FAQ

If you left a survey for burglars to fill out the next time they ransacked your home, how would they rate the experience?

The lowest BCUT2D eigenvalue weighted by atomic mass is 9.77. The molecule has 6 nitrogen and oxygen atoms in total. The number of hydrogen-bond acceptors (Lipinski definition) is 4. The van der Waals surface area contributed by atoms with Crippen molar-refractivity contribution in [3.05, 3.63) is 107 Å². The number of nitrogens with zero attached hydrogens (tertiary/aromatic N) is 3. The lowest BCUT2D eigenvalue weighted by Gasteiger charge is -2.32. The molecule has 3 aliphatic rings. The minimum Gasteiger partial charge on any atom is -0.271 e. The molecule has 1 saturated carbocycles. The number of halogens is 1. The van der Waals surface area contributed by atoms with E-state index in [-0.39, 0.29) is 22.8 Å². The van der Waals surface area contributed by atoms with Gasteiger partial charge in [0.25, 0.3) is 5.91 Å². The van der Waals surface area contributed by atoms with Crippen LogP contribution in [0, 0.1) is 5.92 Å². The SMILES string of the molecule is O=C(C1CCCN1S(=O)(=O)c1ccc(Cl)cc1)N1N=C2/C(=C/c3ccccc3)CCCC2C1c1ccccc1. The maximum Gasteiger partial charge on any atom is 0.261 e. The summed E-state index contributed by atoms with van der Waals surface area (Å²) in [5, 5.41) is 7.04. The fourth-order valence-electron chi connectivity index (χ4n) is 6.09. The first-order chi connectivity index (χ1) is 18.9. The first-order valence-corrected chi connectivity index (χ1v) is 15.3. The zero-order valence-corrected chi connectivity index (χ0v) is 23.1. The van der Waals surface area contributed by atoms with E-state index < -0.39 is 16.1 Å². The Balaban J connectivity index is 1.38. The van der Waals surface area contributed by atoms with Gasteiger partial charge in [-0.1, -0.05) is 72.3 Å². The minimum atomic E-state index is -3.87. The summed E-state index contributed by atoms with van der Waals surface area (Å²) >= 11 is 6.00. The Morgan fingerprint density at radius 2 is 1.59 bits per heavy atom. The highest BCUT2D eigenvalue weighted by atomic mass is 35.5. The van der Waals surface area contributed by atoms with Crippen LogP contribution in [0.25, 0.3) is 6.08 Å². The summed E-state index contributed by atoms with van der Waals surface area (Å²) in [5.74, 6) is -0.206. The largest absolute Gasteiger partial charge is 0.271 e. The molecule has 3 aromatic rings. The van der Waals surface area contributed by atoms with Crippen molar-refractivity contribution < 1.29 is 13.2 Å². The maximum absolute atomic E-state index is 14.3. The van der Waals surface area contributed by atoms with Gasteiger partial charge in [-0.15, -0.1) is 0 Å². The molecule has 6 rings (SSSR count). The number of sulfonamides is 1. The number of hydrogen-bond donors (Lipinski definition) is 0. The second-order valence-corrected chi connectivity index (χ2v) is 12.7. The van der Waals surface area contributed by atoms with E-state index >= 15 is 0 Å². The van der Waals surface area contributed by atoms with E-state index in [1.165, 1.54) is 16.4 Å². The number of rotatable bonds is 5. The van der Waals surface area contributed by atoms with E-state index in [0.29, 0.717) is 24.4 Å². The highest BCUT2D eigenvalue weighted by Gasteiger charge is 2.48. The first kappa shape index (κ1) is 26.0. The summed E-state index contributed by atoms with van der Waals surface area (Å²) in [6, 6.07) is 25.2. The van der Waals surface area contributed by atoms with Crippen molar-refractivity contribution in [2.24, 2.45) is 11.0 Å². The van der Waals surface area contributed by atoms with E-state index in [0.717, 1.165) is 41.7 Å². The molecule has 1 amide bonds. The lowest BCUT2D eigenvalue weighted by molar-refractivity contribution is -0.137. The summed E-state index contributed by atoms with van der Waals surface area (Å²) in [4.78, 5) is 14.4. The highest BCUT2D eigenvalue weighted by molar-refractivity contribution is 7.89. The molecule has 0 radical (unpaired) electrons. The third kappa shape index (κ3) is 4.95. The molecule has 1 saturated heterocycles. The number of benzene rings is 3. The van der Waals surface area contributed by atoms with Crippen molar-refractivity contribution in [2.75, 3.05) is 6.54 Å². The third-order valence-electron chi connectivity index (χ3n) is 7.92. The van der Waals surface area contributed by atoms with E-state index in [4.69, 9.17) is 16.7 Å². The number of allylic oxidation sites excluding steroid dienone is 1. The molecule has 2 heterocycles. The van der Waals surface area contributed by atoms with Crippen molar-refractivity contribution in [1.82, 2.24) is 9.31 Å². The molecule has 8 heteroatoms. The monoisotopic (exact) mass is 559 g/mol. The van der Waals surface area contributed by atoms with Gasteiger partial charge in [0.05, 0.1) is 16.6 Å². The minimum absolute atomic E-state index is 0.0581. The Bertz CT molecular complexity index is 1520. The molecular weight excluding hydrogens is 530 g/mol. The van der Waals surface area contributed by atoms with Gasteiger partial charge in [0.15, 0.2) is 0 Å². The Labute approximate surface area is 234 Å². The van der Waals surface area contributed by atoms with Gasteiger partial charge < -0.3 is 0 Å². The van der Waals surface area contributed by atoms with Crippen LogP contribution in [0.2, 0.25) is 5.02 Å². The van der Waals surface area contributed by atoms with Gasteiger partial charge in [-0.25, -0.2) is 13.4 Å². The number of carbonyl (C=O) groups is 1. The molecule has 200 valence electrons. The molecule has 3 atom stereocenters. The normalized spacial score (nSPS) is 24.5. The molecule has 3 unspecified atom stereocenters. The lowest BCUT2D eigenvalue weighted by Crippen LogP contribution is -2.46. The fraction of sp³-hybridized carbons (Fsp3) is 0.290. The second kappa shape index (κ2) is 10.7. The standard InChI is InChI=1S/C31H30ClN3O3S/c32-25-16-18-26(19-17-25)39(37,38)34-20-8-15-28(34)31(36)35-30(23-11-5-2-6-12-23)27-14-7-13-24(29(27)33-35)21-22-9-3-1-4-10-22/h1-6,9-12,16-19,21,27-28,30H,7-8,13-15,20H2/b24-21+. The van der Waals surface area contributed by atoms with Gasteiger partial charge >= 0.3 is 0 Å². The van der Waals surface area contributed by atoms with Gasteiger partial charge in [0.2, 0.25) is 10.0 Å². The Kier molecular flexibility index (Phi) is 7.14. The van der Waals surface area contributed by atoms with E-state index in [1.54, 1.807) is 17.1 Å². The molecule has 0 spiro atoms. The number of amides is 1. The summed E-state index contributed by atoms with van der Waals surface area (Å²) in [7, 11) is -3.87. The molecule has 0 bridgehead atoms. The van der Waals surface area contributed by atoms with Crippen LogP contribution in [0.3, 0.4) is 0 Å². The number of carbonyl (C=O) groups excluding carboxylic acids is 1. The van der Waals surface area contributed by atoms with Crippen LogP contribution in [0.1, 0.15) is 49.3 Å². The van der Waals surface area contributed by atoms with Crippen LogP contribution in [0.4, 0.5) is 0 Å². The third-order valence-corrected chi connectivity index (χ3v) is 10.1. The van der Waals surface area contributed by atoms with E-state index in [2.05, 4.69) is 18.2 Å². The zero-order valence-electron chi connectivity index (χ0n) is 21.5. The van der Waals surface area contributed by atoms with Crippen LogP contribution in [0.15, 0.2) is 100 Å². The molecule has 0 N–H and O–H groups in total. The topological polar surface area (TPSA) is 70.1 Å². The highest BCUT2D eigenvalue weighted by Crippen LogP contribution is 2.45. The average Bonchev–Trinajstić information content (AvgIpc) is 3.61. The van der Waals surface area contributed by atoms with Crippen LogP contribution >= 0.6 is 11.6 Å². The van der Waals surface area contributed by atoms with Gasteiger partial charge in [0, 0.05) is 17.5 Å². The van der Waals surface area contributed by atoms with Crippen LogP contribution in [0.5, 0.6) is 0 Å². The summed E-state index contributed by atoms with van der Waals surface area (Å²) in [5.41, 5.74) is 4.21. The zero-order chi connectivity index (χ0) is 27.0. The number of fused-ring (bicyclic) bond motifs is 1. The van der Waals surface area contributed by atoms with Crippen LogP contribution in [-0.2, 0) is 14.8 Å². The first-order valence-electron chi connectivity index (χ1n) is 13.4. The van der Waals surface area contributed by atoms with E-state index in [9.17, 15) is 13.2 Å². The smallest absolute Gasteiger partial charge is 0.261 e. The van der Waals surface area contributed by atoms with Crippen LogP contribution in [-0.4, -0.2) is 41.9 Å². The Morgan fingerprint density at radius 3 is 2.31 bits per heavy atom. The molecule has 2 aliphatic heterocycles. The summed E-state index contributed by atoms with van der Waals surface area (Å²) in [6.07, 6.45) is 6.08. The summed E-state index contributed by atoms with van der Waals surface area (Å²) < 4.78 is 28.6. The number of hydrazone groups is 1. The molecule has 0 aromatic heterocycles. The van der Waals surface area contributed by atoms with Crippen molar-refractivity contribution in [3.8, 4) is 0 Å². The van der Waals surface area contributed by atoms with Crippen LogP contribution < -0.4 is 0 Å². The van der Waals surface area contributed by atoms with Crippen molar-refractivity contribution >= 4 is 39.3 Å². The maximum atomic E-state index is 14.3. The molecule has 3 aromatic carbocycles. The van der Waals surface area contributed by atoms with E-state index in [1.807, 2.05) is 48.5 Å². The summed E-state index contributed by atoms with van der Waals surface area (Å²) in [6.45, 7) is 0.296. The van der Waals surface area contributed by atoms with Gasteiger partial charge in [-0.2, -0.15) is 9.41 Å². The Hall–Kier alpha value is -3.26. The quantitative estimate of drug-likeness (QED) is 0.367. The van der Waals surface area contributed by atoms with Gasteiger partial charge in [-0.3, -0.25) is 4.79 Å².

How did you learn about us?Rumors about rural houses having little Security.Location: 5/10Location was alright. Around 500 meters to the nearest neighbor. But unfortunately an hour away from any sizable population (20,000 plus being a sizable population.)Transportation: 10/10Transportation was top notch. The owners of the property never lock their Minivan or Pick-up truck. The keys are always left in the vehicles. Both are moderately new and somewhat non-descriptive so a perfect getaway vehicle. Not only did they provide vehicles they also kept trailers in a easily accessible unlocked shed.Security: 9/10Security was lax. There is a gate but it isn’t locked. Doors aren’t locked unless the house is left unoccupied for more than 2 weeks. No cameras made it really easy. They did have a dog which made it a bit of a pain. He was easily disposed of as he was just a Labrador Retriever puppy. Owners are very light sleepers don’t rob if they’re around.Products: 10/10No place has better selection. The place had 3 DSLR cameras, 3 Workstation class desktops, 3 tablets, 4 drones, 6 Smartphones, 9 external monitors and 11 laptops. All of the items were of premium design and value (aka Apples or equivalent). The freezers and shelves were well stocked the rest of the property was much more appealing though.They also had a shop on the property with many tools ranging from mechanics to carpentry to fabrication. The tools were of medium quality. The shop also stored 2 ATV for added convenience. The shop wasn’t the jackpot though.The shed was the real treasure trove. This drive in shed held heavy equipment all with the keys in the ignition for easy accessibility. The average equipment’s value was around $100,000, with a combined value of around $1.5 Million. Unfortunately the heavy equipment is hard to transport and the market is too small to get away with it.The products all seemed gift wrapped for the taking. Everything was easy to find as it looked organized.Laws in the area: 10/10Owners aren’t allowed to use lethal force or even have a premeditated weapon for self defense. A robber in the area once accidentally locked himself into the garage place he was robbing. As the owners did not come home for a couple days he resorted to eating dog food. The end result was the owners were charged for negligence of the robber. Laws almost protect us. Owners are not supposed to attack us in any way or they may be charged.Would you recommend to your friends?If everybody is gone a resounding yes. Unfortunately that’s not very often as the house is occupied by Home-schooling kids, a Writer and the owner is a farmer who mostly works on property. Also if you intend to use brute force, bring a weapon. All the occupants are big. The average height is around 6 feet.BTW bring friends to help loot. It really requires a team of people to loot the place.